Retro Re-release Roundup, week of May 20, 2021

Nintendo goes elbow-deep into the barrel for Nintendo Switch Online.

While it's not explicitly game-related, I'd be remiss if I didn't take this moment to acknowledge the shock passing of mangaka Kentaro Miura, author of the internationally acclaimed manga Berzerk and unquestionably one of the most influential dark fantasy authors and illustrators of the modern era, who left us a few weeks ago after suffering an aortic dissection. Whether you realize it or not, his sensibilities directly, indirectly and often blatantly inspired many of the greatest and most storied video games of the last thirty years, and ours is just one medium among many that owes him a tremendous debt. Rest in peace.


Task Force Harrier

  • Platform: Nintendo Switch (worldwide)
  • Price: $7.99 / €6.99 / £6.29
  • Publisher: Hamster

What's this? A military-themed vertically-scrolling shooting game, developed by NMK and distributed by UPL in arcades in 1989, with an arranged conversion produced for Sega Mega Drive by Treco in 1991; players control a Harrier fighter jet and attack enemies with a tried-and-true Xevious-style system of a standard aerial shot and a bomb-style shot for targeting ground-based enemies

Why should I care? You've always liked the look of NMK's super-stoic vertical shooters but were put off by their typically harsh difficulty; this game is, for the most part, pretty relaxed.

Useless fact: What can I tell ya, I got nothin'.


DoDonPachi Dai-Ou-Jou DX

  • Platform: Nintendo Switch (Japan)
  • Price: ¥500
  • Publisher: G-MODE / CAVE

What's this? A conversion of the third entry in Cave's flagship bullet hell arcade shooting game series, originally released for Japanese feature phones in 2005; this versions crams in as many of the game's ship options, enemies, bosses, bullet patterns and music as could possibly fit into a game whose file size is measured in kilobytes.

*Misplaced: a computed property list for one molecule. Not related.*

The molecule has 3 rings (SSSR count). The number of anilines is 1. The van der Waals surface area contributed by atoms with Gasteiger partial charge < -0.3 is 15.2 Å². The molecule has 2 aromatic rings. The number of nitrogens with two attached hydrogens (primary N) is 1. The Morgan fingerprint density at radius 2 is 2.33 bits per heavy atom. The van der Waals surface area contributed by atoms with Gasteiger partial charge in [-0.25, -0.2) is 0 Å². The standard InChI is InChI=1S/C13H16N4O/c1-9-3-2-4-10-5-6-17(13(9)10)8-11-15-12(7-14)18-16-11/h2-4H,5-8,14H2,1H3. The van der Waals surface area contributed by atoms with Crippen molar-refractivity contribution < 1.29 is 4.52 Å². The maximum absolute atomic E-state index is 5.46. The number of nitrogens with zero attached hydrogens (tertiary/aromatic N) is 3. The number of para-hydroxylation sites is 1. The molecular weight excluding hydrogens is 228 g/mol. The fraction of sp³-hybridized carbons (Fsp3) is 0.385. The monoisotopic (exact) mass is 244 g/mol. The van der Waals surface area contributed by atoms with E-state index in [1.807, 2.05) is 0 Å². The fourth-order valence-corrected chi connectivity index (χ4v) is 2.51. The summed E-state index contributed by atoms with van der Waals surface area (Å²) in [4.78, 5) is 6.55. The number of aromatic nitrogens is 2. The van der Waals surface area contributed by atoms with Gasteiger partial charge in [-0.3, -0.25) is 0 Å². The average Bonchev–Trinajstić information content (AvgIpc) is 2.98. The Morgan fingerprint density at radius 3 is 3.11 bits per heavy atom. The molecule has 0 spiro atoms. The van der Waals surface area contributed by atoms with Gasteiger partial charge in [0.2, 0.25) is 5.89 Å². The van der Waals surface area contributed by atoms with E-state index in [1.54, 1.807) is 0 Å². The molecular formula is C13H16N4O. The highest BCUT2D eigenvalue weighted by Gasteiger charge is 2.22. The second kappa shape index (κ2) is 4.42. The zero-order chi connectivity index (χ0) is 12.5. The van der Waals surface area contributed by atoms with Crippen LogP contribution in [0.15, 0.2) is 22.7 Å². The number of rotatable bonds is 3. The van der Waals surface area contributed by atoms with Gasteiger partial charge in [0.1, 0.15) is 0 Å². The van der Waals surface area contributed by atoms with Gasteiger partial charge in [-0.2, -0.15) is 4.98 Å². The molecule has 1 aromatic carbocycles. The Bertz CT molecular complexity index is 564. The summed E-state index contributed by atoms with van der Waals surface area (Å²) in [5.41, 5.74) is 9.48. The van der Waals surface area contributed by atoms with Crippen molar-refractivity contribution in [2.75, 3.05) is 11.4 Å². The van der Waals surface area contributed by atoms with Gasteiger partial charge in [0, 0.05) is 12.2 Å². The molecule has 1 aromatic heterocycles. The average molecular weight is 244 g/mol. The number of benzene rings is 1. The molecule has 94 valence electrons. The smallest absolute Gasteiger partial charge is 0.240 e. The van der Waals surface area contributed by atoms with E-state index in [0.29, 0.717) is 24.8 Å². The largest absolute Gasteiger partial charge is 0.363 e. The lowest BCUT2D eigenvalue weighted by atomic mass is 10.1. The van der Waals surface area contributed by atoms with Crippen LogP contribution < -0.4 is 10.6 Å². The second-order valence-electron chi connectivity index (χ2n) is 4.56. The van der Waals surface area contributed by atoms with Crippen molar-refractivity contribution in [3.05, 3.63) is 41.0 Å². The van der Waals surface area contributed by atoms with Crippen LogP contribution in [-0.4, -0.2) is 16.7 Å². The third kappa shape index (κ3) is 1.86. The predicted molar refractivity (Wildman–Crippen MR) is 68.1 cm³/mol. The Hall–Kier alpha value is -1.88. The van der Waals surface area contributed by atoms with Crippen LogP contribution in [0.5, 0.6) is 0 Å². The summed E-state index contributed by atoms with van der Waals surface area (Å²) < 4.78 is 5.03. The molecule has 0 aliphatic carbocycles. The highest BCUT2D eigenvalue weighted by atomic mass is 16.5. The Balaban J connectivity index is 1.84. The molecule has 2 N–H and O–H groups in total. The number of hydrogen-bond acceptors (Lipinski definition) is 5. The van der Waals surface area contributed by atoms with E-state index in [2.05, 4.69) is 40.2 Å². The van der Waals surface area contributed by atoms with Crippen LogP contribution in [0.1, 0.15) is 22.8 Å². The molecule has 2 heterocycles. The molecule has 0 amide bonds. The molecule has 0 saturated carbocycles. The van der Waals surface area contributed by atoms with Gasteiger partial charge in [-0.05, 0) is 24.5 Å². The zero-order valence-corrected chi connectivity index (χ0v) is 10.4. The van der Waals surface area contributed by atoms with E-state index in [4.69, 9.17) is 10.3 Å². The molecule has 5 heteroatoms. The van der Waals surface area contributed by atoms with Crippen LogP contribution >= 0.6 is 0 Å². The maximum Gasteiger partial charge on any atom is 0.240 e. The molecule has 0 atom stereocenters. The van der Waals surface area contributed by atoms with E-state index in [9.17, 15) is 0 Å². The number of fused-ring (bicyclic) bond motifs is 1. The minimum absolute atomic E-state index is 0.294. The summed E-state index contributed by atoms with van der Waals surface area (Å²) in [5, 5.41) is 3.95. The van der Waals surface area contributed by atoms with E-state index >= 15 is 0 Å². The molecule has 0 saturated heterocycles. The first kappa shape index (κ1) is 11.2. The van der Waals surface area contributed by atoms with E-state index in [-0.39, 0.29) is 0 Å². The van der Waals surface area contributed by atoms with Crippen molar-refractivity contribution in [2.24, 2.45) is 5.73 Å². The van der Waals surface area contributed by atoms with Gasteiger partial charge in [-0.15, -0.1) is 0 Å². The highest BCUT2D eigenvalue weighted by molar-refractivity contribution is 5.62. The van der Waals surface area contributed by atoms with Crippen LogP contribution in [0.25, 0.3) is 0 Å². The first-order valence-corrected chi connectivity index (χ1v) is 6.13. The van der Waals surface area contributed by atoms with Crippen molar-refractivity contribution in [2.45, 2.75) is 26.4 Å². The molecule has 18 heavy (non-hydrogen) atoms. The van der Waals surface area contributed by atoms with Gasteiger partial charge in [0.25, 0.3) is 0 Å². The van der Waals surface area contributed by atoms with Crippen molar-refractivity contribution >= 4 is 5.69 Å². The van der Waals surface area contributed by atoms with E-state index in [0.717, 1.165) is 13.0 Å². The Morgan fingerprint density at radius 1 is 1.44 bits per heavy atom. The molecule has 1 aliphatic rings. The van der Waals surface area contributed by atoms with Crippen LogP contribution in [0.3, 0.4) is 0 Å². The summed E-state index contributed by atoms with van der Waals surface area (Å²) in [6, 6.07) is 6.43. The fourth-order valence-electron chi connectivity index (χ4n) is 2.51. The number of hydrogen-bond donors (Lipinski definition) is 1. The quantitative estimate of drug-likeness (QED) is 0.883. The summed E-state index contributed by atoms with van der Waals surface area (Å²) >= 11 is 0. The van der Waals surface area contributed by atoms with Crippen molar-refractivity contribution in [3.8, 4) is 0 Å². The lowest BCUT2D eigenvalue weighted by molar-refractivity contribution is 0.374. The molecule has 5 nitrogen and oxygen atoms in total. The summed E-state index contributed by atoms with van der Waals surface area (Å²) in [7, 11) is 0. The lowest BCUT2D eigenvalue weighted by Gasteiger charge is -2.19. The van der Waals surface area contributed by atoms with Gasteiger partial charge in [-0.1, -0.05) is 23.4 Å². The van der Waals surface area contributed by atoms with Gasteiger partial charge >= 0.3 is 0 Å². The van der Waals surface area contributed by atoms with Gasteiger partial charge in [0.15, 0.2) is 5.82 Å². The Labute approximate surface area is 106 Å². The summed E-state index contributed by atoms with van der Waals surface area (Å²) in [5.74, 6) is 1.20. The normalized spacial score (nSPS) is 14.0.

Why should I care? While it obviously can't hold a candle to the arcade original, this version of DOJ is a genuinely admirable and largely competent attempt to recreate as much of the arcade game as possible within the severe constraints of a circa-2005 phone game, and Cave has many more conversions and original shooting and non-shooting games of similar quality that are bound to be reissued in due time, so this is as good an introduction as any.

Helpful tip: It's listed in the manual, but just in case you're someone who doesn't check manuals: on the title screen, press Left(x2), Down(x4), Left(x4) to unlock the special difficulty mode.


NSO May '21 update: Ninja JaJaMaru-kun (NES), Caveman Ninja: Joe & Mac (SNES), Magical Drop 2 (SNES), Spanky's Quest (SNES) & Super Baseball Simulator 1,000 (SNES) plus Fire Emblem: Genealogy of the Holy War (SFC) & Taiketsu!! Brass Knuckles (SFC)

  • Platform: Nintendo Switch (worldwide)
  • Price: included with the Nintendo Switch Online subscription service
  • Publisher: Nintendo / City Connection / Culture Brain / G-MODE / Natsume

What're these? A cult-classic arcade-action game, the SNES adaptation of Data East's co-op caveman platformer and tarot-themed action-puzzle game, respectively; the more puzzle-y big brother to Natsume's fixed-screen action game, and the first SNES entry in a surprisingly long-running series of slightly-wackier-than-usual baseball games. (On the Japanese side, there's also the Japanese version of Doomsday Warriors, which hit the international NSO some months ago, as well as Fire Emblem: Genealogy of the Holy War, ie FE4.)